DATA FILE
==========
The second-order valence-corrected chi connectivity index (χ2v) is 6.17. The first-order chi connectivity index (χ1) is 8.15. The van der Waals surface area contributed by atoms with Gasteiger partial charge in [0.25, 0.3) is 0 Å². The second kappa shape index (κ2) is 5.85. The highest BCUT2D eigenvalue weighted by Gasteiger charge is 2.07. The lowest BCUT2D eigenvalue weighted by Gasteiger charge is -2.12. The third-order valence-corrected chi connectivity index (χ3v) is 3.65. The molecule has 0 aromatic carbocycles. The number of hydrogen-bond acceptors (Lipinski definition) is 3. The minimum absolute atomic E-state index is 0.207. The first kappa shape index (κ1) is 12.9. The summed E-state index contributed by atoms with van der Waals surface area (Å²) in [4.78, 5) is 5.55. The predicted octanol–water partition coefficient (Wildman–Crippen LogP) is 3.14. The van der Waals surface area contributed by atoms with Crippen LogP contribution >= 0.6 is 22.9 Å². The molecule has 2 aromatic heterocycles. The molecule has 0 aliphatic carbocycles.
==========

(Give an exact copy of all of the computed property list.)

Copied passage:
The second-order valence-corrected chi connectivity index (χ2v) is 6.17. The first-order chi connectivity index (χ1) is 8.15. The van der Waals surface area contributed by atoms with Gasteiger partial charge in [0.25, 0.3) is 0 Å². The second kappa shape index (κ2) is 5.85. The highest BCUT2D eigenvalue weighted by Gasteiger charge is 2.07. The lowest BCUT2D eigenvalue weighted by Gasteiger charge is -2.12. The third-order valence-corrected chi connectivity index (χ3v) is 3.65. The molecule has 0 aromatic carbocycles. The number of hydrogen-bond acceptors (Lipinski definition) is 3. The minimum absolute atomic E-state index is 0.207. The first kappa shape index (κ1) is 12.9. The summed E-state index contributed by atoms with van der Waals surface area (Å²) in [4.78, 5) is 5.55. The predicted octanol–water partition coefficient (Wildman–Crippen LogP) is 3.14. The van der Waals surface area contributed by atoms with Crippen LogP contribution >= 0.6 is 22.9 Å². The molecule has 2 aromatic heterocycles. The molecule has 0 aliphatic carbocycles.